Contradicting evidence has recently been found that loss of speech through stoke in the right hemisphere of the brain can actually be recovered through the right side of the brain. This throws a spanner into the works of a long standing debate lasting more than 130 years, which had settled that the right hemisphere actually interferes with recovery. These findings most likely won’t end the debate immediately, however it will change treatment approaches in these cases.
“The study, published online in Brain, is the first to look at brain structure and grey matter volume when trying to understand how speech is recovered after a stroke. Results show that patients who have regained their voice have increased grey matter volume in the back of their right hemisphere — mirroring the location of one of the two left hemisphere speech areas.”
Around one third of people that survive post stroke experience a loss of speech and language. This disorder is known as aphasia and many of these people never fully regain their original communication abilities. This loss of speech occurs almost exclusively post-left hemisphere stroke with around 70 percent of people suffering these types of strokes having language difficulties post stroke.
“In a group of 32 left-hemisphere stroke survivors, the researchers determined whether increased grey matter volume in the right hemisphere related to better than expected speech abilities, given the individual features of each person’s stroke. The researchers enrolled an additional 30 individuals who had not experienced a stroke as a control group.”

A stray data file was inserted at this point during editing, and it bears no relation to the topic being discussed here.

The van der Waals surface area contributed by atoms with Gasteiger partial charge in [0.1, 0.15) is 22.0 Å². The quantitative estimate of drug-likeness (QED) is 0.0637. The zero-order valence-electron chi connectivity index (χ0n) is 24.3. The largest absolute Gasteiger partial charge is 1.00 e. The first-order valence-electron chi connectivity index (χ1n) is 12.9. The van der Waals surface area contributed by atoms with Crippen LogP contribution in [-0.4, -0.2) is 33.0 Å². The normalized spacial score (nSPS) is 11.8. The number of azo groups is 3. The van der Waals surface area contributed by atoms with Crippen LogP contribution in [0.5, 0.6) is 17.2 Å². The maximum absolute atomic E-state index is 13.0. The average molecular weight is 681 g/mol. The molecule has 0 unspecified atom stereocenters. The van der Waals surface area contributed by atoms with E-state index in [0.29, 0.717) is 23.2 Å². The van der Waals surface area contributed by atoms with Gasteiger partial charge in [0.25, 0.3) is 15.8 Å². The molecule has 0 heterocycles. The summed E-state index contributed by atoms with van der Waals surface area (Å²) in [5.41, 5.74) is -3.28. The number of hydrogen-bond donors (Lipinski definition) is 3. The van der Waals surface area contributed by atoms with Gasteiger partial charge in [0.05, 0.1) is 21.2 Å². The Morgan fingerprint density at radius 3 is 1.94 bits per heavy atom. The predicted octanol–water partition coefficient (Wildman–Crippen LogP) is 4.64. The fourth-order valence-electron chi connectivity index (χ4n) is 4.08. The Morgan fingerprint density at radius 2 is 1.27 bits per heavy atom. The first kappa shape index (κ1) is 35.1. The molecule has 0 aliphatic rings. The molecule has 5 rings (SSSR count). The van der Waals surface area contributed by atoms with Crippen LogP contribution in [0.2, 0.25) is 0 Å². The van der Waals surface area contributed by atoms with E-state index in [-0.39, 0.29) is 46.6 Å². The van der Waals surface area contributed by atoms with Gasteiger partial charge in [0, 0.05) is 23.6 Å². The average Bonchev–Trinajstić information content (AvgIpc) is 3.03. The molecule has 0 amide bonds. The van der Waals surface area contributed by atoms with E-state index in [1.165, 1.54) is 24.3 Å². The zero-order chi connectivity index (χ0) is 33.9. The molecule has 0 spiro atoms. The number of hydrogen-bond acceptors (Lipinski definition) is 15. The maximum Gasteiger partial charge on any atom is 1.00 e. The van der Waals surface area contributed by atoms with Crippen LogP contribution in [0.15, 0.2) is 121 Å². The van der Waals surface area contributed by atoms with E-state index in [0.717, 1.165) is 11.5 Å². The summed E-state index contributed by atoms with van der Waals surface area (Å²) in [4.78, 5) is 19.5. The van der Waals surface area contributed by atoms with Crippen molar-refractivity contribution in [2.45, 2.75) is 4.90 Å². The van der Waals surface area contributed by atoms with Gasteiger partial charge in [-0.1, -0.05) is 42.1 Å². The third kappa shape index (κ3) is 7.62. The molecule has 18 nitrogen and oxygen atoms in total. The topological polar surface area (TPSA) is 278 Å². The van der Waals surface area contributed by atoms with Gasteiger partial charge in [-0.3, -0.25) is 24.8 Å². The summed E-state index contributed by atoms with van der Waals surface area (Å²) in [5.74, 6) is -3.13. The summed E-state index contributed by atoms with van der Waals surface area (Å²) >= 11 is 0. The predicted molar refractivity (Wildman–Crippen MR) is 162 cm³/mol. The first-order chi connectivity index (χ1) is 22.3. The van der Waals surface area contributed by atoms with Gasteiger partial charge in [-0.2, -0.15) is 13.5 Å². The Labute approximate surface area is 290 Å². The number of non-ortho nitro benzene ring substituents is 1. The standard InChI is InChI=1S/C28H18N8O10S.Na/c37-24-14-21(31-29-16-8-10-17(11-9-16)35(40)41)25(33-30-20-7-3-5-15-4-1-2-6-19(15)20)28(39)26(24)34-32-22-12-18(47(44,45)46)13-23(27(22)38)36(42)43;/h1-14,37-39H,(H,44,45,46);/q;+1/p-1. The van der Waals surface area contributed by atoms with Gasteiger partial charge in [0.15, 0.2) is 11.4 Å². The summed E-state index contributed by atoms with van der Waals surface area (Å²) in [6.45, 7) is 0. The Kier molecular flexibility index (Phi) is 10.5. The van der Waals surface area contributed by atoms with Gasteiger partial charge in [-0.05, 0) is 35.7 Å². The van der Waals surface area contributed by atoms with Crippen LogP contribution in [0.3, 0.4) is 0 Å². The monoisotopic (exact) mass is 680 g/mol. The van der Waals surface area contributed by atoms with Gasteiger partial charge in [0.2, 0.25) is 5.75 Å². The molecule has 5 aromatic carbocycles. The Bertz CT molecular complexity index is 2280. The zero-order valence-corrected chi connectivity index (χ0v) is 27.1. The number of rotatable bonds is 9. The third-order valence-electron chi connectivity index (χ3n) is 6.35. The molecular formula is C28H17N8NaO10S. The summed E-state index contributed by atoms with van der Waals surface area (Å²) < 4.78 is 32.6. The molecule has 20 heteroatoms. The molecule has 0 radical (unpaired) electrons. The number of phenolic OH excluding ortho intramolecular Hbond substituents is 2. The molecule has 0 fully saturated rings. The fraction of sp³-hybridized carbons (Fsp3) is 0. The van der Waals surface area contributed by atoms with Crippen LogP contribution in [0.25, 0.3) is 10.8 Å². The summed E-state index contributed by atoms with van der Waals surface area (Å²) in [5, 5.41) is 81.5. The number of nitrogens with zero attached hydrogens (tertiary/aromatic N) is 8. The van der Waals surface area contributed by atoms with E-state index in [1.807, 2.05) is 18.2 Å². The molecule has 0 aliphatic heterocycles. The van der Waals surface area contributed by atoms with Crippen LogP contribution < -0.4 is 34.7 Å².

The Researchers have determined through this study that stroke participants with more grey matter located in the back of the right hemisphere post-stroke have better than expected speech abilities after their stroke had more grey matter and those with less had worse speech. These same areas in the right hemisphere were found to be larger in the stroke survivors when compared to a normal control group indicating that a growth in these brain areas correlates to better speech production post-stroke.
“Turkeltaub, a member of the Center for Brain Plasticity and Recovery at Georgetown University and MedStar National Rehabilitation Network, and his colleagues are continuing their study, looking for areas that compensate for other aspects of language use, such as comprehension of speech. The speech center discovered by the team aids only in use of speech, not in understanding what is said to an affected stroke patient.”